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The Windows 7 Remote Desktop

written by: C.D. Crowder•edited by: Michele McDonough•updated: 4/30/2010

Access your desktop or laptop computer remotely via the Windows 7 Remote Desktop. Learn how to setup and connect to remote computers using this powerful tool.

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    What Is Remote Desktop

    Remote Desktop is a small application included with all versions of Windows 7 that allows you to use a client computer to connect to a remote, or host, computer. You can view and use the host computer’s desktop as if you were actually sitting at the remote computer. This can be incredibly useful for accessing office files from your home computer or vice versa.

    Many users use Remote Desktop to connect to a network computer via their laptop to access shared files, presentations, check email, access necessary applications or enter data into a remote system. Remote Desktop can be used on both desktops and laptops and the procedure for setting up and using a connection are the same for both.

    Please note that some versions of previous operating systems can only act as a host and not a client. The client computer is the computer used to initiate the connection. Windows XP Home Edition and previous Windows operating systems must have the Remote Desktop software installed separately in order to accept remote connections. Also, though the Windows 7 Remote Desktop is available on all versions, only Windows 7 Professional, Windows 7 Ultimate and Windows 7 Enterprise can act as a host computer or accept incoming connections. Windows 7 Starter, Windows 7 Home Basic and Windows 7 Home Premium cannot accept incoming connections, but these versions can initiate connections.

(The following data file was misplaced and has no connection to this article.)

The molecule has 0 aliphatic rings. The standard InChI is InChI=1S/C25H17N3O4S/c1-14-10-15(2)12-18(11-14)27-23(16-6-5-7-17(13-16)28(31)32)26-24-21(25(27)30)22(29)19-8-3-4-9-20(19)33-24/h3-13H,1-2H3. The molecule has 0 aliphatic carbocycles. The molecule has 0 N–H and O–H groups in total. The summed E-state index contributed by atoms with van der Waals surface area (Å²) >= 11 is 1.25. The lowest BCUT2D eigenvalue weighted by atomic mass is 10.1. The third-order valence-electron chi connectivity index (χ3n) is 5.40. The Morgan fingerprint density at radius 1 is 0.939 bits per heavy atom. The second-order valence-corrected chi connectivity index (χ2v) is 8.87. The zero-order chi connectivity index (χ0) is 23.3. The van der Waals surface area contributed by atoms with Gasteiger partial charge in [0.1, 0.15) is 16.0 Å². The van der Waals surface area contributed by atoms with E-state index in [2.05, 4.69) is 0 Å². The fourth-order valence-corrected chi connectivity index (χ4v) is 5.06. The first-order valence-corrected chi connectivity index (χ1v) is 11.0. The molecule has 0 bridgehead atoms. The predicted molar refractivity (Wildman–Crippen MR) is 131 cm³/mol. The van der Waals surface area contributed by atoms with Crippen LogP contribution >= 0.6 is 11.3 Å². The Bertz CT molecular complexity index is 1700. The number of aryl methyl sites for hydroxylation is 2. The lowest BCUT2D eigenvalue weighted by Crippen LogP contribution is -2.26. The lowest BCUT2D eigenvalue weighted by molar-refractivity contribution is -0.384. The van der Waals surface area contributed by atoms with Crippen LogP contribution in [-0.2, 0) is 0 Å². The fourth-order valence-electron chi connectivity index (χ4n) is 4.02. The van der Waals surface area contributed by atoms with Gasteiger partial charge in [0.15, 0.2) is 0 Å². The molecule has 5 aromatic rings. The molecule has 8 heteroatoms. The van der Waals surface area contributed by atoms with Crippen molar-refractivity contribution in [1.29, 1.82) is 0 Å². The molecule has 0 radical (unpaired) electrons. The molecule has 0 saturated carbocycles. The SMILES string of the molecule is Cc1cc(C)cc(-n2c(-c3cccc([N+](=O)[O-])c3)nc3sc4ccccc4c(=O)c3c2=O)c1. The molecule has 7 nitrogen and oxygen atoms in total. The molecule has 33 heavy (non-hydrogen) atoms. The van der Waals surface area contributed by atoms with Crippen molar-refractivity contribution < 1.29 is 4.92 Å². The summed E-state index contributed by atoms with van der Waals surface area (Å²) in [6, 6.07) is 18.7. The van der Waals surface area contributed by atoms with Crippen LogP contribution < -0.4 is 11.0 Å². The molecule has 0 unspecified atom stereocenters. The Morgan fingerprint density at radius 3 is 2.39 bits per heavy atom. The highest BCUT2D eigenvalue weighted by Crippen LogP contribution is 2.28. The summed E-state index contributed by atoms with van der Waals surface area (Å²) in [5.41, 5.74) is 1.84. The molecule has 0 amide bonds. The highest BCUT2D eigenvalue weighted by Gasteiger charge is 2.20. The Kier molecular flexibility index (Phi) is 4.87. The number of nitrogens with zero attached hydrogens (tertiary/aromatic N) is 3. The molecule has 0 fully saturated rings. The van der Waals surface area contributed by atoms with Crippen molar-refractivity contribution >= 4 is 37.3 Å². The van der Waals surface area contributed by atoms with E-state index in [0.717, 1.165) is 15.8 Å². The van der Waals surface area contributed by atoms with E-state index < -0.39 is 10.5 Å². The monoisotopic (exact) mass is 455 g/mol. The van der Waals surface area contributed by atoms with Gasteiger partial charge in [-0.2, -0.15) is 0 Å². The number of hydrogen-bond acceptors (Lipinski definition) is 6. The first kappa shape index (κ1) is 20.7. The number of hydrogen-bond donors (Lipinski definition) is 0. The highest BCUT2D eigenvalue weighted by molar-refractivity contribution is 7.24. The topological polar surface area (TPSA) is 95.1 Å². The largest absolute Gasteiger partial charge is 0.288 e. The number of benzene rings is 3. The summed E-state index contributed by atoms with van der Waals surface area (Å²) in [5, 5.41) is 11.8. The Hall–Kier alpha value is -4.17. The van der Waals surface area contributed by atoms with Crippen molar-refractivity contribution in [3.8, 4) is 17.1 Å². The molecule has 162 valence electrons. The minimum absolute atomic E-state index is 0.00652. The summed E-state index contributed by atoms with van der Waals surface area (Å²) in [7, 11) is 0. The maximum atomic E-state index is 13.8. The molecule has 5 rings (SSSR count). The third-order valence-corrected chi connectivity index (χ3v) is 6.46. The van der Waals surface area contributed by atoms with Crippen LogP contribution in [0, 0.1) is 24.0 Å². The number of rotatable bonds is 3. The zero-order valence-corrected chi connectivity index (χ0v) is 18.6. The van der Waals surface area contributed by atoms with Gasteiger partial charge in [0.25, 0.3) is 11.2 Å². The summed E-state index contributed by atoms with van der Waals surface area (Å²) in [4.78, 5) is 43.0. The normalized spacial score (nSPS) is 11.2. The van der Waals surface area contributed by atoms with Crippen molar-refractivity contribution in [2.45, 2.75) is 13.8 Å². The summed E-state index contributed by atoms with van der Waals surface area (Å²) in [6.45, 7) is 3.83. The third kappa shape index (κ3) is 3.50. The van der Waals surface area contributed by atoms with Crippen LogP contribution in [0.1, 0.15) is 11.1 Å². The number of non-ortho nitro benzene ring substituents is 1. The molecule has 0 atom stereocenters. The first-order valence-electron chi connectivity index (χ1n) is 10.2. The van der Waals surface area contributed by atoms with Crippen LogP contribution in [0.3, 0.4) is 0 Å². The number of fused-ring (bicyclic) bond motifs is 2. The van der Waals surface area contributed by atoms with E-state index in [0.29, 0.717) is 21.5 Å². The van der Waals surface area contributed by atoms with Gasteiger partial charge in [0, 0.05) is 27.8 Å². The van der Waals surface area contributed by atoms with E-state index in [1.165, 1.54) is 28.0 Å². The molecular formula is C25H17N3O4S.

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    Setting Up Remote Desktop

    Before you start trying to connect to a remote, or host, computer, you must set up Remote Desktop in Windows 7. The host computer must be configured to accept incoming Remote Desktop connections. In order to accept connections, press the “Start” button on your desktop, right click “Computer” and choose “Properties.” On the left side of the Properties window, click the “Remote settings” link. You may be required to enter an administrator or user password to continue.

    Under “Remote Desktop,” select a connection option and choose “Select Users.” This allows you to choose which users, groups or computer can connect to your computer. Choose “Remote Desktop Users” and press “Add.” Search for users or groups and press “Add” to add each individual user or group.

    If you want to be able to connect to a remote computer at any time, you must change the sleep and hibernation settings to “Never.” These can be found in your “Power” or “Display” settings menus. If you want to prevent remote access to your computer while you’re working, you can change the Remote Desktop settings to prompt you to accept incoming connections. This is found in the Remote Desktop application’s settings.

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    Connecting Via Remote Desktop

    Open the Windows 7 Remote Desktop application to initiate a new connection. Click the “Start” button and type “Remote Desktop Connection” in the “Search” box. Select “Remote Desktop Connection” when it appears. Type the full computer name or IP address, if you’re on a local network, into the “Computer Name” box. The full computer name includes the name of the host computer, the domain name and all other higher level domain names. For instance, to connect to a computer in the ABCCompany domain, in the Accounting sub-domain, that’s named Fred, the full computer name would be fred.accounting.abccompany. Enter a valid user name and password that has access to the remote computer and press “Connect.”

    Customize your Remote Desktop connection by pressing “Options.” You can change how the remote computer’s desktop appears on your computer, including whether your view the remote desktop’s wallpaper or not. You can also choose how local resources, such as hardware, respond when you connect. This typically includes printing remotely.

    The last three tabs, which are “Programs,” “Experience” and “Advanced,” allow you change which programs on the remote computer’s desktop are available or running when you connect. The last two deal with further customizing the remote computer and even restricting connections to your own desktop computer.